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    Default Wonder Woman FAQ

    BY Bored at 3:00AM


    WHO IS WONDER WOMAN?

    Wonder Woman is the world’s most famous super-heroine. Along with Superman & Batman, she is one the longest running characters in comic book history.

    Throughout most of her many incarnations, Wonder Woman has been Princess Diana of Paradise Island, daughter of Queen Hippolyta of the Amazons from Greek myth. Sent to Man’s World as an Ambassador of Peace, Wonder Woman uses her extraordinary abilities to battle the forces of War.

    WHEN DID SHE FIRST APPEAR?

    Wonder Woman was created by Moulton Marston in 1941 to give young girls a super-heroic icon of their own. The impact of Marston’s creation surpassed even his expectations, becoming an icon to girls, feminists, lesibans and bondage enthusiasts alike.

    In no time, Wonder Woman joined the ranks of both the Justice Society of America in 1942 and the Justice League of America in 1960. Her comic remained in continuous publication even after the demise of the superhero genre during the early fifties. However, it should be noted that DC would lose their exclusive rights to the character if they ever stopped publishing a Wonder Woman comic. As a result, Wonder Woman has managed to survive even the most dismal sales and creative slumps.

    WHY DID SHE LOOK SO DIFFERENT DURING THE SIXTIES?

    With sales in the toilet, DC decided to try something completely different with their flagship super-heroine. And by completely different, I mean completely the same as a more popular female icon at that time—Emma Peel of the hip British spy show, The Avengers (no relation to the Marvel super-team). As written by Robert Kanigher, Princess Diana suddenly lost her Amazon powers, quit the Justice League and became Diana Prince, a kung-fu fighting chick in mod mini-skirts and form-fitting jumpsuits.

    This radical new direction only lasted a few years and was back in her traditional star-spangled panties and red bustier once again. And so she remained until the mid-eighties when Wonder Woman was killed off as part of the Crisis on Infinite Earths.

    HOLD UP, WHAT’S THE CRISIS ON INFINITE EARTHS?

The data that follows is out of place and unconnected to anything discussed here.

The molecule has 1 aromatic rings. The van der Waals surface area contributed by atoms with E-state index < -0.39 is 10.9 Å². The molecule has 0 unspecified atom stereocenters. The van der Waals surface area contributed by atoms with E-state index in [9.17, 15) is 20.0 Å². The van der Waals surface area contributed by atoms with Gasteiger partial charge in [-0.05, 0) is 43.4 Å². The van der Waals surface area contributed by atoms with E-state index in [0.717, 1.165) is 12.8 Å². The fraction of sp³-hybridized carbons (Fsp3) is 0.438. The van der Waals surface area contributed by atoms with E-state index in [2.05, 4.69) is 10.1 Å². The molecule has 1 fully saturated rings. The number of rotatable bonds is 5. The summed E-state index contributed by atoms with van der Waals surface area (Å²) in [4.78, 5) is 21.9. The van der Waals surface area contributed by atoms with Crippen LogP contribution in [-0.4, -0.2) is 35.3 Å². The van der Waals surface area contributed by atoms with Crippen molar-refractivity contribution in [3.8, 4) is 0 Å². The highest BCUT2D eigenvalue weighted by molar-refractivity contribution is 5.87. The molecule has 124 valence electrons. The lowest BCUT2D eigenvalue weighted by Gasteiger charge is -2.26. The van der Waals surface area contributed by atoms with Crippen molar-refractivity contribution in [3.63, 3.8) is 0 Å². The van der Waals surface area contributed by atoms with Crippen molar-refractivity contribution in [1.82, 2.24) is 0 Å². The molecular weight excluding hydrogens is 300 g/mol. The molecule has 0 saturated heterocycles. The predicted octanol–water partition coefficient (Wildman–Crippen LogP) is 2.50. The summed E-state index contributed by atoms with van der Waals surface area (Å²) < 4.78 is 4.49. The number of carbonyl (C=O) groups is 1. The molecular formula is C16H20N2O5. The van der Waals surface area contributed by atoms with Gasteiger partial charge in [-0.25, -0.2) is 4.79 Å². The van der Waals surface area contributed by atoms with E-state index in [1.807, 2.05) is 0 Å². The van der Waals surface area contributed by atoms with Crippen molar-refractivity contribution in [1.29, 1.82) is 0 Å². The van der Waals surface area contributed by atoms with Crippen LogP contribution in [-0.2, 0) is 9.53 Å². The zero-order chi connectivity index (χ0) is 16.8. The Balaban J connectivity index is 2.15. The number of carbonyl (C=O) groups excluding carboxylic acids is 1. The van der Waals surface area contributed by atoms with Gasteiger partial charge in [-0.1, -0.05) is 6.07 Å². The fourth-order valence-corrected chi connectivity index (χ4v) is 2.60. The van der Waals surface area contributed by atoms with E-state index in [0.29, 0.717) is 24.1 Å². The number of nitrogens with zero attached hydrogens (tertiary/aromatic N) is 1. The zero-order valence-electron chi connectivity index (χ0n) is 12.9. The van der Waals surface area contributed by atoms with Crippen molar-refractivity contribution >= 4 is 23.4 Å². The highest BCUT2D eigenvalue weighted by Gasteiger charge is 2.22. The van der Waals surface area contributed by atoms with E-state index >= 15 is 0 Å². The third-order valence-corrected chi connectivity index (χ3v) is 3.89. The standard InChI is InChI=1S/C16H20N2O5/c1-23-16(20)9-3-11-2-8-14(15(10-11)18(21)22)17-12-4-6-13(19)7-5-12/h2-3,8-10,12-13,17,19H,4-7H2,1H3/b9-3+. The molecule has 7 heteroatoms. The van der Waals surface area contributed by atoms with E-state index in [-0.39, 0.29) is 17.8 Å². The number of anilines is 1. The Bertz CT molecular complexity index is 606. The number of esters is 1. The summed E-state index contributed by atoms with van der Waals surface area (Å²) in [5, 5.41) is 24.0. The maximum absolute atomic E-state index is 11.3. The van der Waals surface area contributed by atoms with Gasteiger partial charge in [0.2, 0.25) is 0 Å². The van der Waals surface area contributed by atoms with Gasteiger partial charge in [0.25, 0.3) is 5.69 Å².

The Crisis of Infinite Earths was a giant cross-over DC put together in 1985 to celebrate their 50th Anniversary. The story combined all their various alternate realities into one world and re-launched their major characters.

    During the story, the original incarnation of Wonder Woman, who joined the Justice Society, and the modern version of Wonder Woman from the Justice League, were shown the door. The elder Wonder Woman went off to live happily ever after with her husband Steve Trevor in Olympus while the modern Wonder Woman was killed off. The memory of both was subsequently erased from existence within the DCU. As a result, their past memberships in both the JSA and the JLA were wiped out.

    SO WHO’S THE CURRENT WONDER WOMAN?

    Writer/Artist George Perez was given the go-ahead to revamp Wonder Woman and was largely successful. Ditching the romance with Steve Trevor, the Invisible Jet and the Diana Prince secret identity, Perez played up the mythological aspects of the character and less on straight super-heroics. Subsequent creative teams have had varying success in following Perez’s initial five year run.

    WHAT CAN WONDER WOMAN DO?

    She’s stronger than Hercules, as fast as Hermes and as wise as Athena. Also, she’s been trained since birth by the Amazons, who are amongst the greatest warriors in the DCU. Her skin is tough, but not bullet-proof, as evidenced by her need to deflect bullets with her unbreakable metal bracelets. Initially, Wonder Woman would lose all her powers if her bracelets were ever bound together. However, this element has since disappeared due to DC Editorial’s discomfort with Marston’s none-too-subtle fascination with bondage imagery.

    That said, Wonder Woman still wields her trademark golden lasso, which forces anyone she ties up to tell the truth. Although she gained the ability to fly during the late seventies, Diana often gets around is her Invisible Jet. Perez ditched the jet during his revamp, but John Byrne subsequently brought it back as a shape-changing alien artifact during the late nineties.

    WHO ARE THE OTHER AMAZONS?

    QUEEN HIPPOLYTA was Wonder Woman’s mother and, thanks to Byrne again, took the original Wonder Woman’s place within the Justice Society of America by travelling back in time to World War 2. Hippolyta was recently killed off during the Our World At War crossover. In fact, in turns out that she was the only casualty of that particular crossover.

    DONNA TROY was Wonder Girl, Wonder Woman’s kid sister. Originally, Wonder Girl was actually Diana as a child, but this was changed so the character could join the Teen Titans during the sixties. When Wonder Woman’s existence was wiped out during the Crisis, Donna Troy’s history became extremely muddled until John Byrne sorted things out. Donna was killed off recently in the Graduation Day crossover. Nobody is particularly happy about it.